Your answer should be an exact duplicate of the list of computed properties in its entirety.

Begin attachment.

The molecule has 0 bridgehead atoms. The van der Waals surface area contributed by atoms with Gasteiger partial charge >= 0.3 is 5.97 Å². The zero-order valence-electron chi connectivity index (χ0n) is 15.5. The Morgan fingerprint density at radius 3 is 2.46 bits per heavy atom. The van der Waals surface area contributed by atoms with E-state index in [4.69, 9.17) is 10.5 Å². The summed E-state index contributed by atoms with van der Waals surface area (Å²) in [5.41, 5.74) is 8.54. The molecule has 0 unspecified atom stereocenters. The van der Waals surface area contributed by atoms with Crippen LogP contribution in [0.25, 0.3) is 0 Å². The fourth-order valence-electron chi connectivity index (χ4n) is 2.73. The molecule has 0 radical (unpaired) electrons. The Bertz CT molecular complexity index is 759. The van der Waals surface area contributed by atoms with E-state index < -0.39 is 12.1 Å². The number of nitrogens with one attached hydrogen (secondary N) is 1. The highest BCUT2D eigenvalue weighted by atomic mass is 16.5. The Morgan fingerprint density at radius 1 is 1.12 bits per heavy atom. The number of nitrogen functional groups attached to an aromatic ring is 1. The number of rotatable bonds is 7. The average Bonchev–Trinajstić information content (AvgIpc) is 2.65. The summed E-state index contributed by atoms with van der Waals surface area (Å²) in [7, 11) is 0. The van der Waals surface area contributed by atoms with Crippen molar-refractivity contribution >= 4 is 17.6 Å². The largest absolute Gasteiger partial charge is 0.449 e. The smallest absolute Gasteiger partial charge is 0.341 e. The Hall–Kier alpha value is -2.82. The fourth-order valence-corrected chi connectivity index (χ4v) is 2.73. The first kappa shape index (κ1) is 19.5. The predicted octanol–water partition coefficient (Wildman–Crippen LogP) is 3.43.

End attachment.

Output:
The molecule has 0 bridgehead atoms. The van der Waals surface area contributed by atoms with Gasteiger partial charge >= 0.3 is 5.97 Å². The zero-order valence-electron chi connectivity index (χ0n) is 15.5. The Morgan fingerprint density at radius 3 is 2.46 bits per heavy atom. The van der Waals surface area contributed by atoms with E-state index in [4.69, 9.17) is 10.5 Å². The summed E-state index contributed by atoms with van der Waals surface area (Å²) in [5.41, 5.74) is 8.54. The molecule has 0 unspecified atom stereocenters. The van der Waals surface area contributed by atoms with Crippen LogP contribution in [0.25, 0.3) is 0 Å². The fourth-order valence-electron chi connectivity index (χ4n) is 2.73. The molecule has 0 radical (unpaired) electrons. The Bertz CT molecular complexity index is 759. The van der Waals surface area contributed by atoms with E-state index < -0.39 is 12.1 Å². The number of nitrogens with one attached hydrogen (secondary N) is 1. The highest BCUT2D eigenvalue weighted by atomic mass is 16.5. The Morgan fingerprint density at radius 1 is 1.12 bits per heavy atom. The number of nitrogen functional groups attached to an aromatic ring is 1. The number of rotatable bonds is 7. The average Bonchev–Trinajstić information content (AvgIpc) is 2.65. The summed E-state index contributed by atoms with van der Waals surface area (Å²) in [7, 11) is 0. The van der Waals surface area contributed by atoms with Crippen molar-refractivity contribution >= 4 is 17.6 Å². The largest absolute Gasteiger partial charge is 0.449 e. The smallest absolute Gasteiger partial charge is 0.341 e. The Hall–Kier alpha value is -2.82. The fourth-order valence-corrected chi connectivity index (χ4v) is 2.73. The first kappa shape index (κ1) is 19.5. The predicted octanol–water partition coefficient (Wildman–Crippen LogP) is 3.43.